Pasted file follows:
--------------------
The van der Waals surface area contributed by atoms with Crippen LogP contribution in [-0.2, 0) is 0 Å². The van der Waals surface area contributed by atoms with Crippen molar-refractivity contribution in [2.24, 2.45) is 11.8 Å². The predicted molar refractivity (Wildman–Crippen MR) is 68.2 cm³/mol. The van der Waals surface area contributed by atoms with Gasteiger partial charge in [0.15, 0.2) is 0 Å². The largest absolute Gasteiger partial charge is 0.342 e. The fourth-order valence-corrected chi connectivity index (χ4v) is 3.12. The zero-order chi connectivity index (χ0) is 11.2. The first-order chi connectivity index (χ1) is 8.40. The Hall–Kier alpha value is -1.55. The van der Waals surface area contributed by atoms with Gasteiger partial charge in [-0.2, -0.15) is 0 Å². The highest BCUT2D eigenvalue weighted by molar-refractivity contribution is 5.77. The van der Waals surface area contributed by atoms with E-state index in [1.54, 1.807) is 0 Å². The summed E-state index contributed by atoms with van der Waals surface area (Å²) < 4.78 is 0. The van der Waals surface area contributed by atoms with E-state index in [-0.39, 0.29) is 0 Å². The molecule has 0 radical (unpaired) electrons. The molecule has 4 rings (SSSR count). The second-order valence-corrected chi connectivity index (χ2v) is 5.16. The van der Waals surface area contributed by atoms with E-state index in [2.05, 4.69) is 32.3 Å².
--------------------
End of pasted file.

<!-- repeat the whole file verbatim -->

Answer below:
The van der Waals surface area contributed by atoms with Crippen LogP contribution in [-0.2, 0) is 0 Å². The van der Waals surface area contributed by atoms with Crippen molar-refractivity contribution in [2.24, 2.45) is 11.8 Å². The predicted molar refractivity (Wildman–Crippen MR) is 68.2 cm³/mol. The van der Waals surface area contributed by atoms with Gasteiger partial charge in [0.15, 0.2) is 0 Å². The largest absolute Gasteiger partial charge is 0.342 e. The fourth-order valence-corrected chi connectivity index (χ4v) is 3.12. The zero-order chi connectivity index (χ0) is 11.2. The first-order chi connectivity index (χ1) is 8.40. The Hall–Kier alpha value is -1.55. The van der Waals surface area contributed by atoms with Gasteiger partial charge in [-0.2, -0.15) is 0 Å². The highest BCUT2D eigenvalue weighted by molar-refractivity contribution is 5.77. The van der Waals surface area contributed by atoms with E-state index in [1.54, 1.807) is 0 Å². The summed E-state index contributed by atoms with van der Waals surface area (Å²) < 4.78 is 0. The van der Waals surface area contributed by atoms with E-state index in [-0.39, 0.29) is 0 Å². The molecule has 0 radical (unpaired) electrons. The molecule has 4 rings (SSSR count). The second-order valence-corrected chi connectivity index (χ2v) is 5.16. The van der Waals surface area contributed by atoms with E-state index in [2.05, 4.69) is 32.3 Å².